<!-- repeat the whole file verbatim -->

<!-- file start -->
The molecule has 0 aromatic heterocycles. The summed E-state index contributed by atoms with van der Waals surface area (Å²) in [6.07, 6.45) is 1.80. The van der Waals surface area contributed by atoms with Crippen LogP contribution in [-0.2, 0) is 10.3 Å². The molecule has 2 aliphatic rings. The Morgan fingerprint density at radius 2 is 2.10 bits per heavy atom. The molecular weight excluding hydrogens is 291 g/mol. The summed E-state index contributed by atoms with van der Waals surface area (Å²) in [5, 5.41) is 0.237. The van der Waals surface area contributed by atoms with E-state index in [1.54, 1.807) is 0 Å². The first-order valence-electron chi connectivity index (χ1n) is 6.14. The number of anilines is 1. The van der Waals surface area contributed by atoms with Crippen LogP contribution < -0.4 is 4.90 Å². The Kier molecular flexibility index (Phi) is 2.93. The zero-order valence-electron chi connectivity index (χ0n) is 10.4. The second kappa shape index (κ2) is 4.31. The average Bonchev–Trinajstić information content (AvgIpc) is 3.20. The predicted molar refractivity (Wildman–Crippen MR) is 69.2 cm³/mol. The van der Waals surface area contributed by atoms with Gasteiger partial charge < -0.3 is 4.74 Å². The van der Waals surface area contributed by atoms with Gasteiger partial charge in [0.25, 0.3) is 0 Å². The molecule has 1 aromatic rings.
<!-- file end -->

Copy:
The molecule has 0 aromatic heterocycles. The summed E-state index contributed by atoms with van der Waals surface area (Å²) in [6.07, 6.45) is 1.80. The van der Waals surface area contributed by atoms with Crippen LogP contribution in [-0.2, 0) is 10.3 Å². The molecule has 2 aliphatic rings. The Morgan fingerprint density at radius 2 is 2.10 bits per heavy atom. The molecular weight excluding hydrogens is 291 g/mol. The summed E-state index contributed by atoms with van der Waals surface area (Å²) in [5, 5.41) is 0.237. The van der Waals surface area contributed by atoms with E-state index in [1.54, 1.807) is 0 Å². The first-order valence-electron chi connectivity index (χ1n) is 6.14. The number of anilines is 1. The van der Waals surface area contributed by atoms with Crippen LogP contribution < -0.4 is 4.90 Å². The Kier molecular flexibility index (Phi) is 2.93. The zero-order valence-electron chi connectivity index (χ0n) is 10.4. The second kappa shape index (κ2) is 4.31. The average Bonchev–Trinajstić information content (AvgIpc) is 3.20. The predicted molar refractivity (Wildman–Crippen MR) is 69.2 cm³/mol. The van der Waals surface area contributed by atoms with Gasteiger partial charge < -0.3 is 4.74 Å². The van der Waals surface area contributed by atoms with Gasteiger partial charge in [0.25, 0.3) is 0 Å². The molecule has 1 aromatic rings.